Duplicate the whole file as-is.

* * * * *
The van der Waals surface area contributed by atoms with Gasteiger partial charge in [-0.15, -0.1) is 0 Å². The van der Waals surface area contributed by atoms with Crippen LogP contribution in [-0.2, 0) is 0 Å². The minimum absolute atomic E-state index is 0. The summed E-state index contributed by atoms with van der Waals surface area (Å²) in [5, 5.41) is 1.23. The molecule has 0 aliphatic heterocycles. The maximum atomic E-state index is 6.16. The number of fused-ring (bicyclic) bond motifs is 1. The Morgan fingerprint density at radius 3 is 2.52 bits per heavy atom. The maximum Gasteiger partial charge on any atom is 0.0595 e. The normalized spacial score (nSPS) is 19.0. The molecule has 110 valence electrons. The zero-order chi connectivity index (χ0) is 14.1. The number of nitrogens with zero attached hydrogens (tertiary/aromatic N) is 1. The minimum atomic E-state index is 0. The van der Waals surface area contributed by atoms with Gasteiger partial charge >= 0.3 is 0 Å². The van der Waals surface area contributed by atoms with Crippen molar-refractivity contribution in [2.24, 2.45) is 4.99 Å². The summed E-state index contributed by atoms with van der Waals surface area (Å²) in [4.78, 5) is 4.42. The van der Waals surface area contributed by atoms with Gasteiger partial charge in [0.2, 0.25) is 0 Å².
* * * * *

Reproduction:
The van der Waals surface area contributed by atoms with Gasteiger partial charge in [-0.15, -0.1) is 0 Å². The van der Waals surface area contributed by atoms with Crippen LogP contribution in [-0.2, 0) is 0 Å². The minimum absolute atomic E-state index is 0. The summed E-state index contributed by atoms with van der Waals surface area (Å²) in [5, 5.41) is 1.23. The molecule has 0 aliphatic heterocycles. The maximum atomic E-state index is 6.16. The number of fused-ring (bicyclic) bond motifs is 1. The Morgan fingerprint density at radius 3 is 2.52 bits per heavy atom. The maximum Gasteiger partial charge on any atom is 0.0595 e. The normalized spacial score (nSPS) is 19.0. The molecule has 110 valence electrons. The zero-order chi connectivity index (χ0) is 14.1. The number of nitrogens with zero attached hydrogens (tertiary/aromatic N) is 1. The minimum atomic E-state index is 0. The van der Waals surface area contributed by atoms with Gasteiger partial charge >= 0.3 is 0 Å². The van der Waals surface area contributed by atoms with Crippen molar-refractivity contribution in [2.24, 2.45) is 4.99 Å². The summed E-state index contributed by atoms with van der Waals surface area (Å²) in [4.78, 5) is 4.42. The van der Waals surface area contributed by atoms with Gasteiger partial charge in [0.2, 0.25) is 0 Å².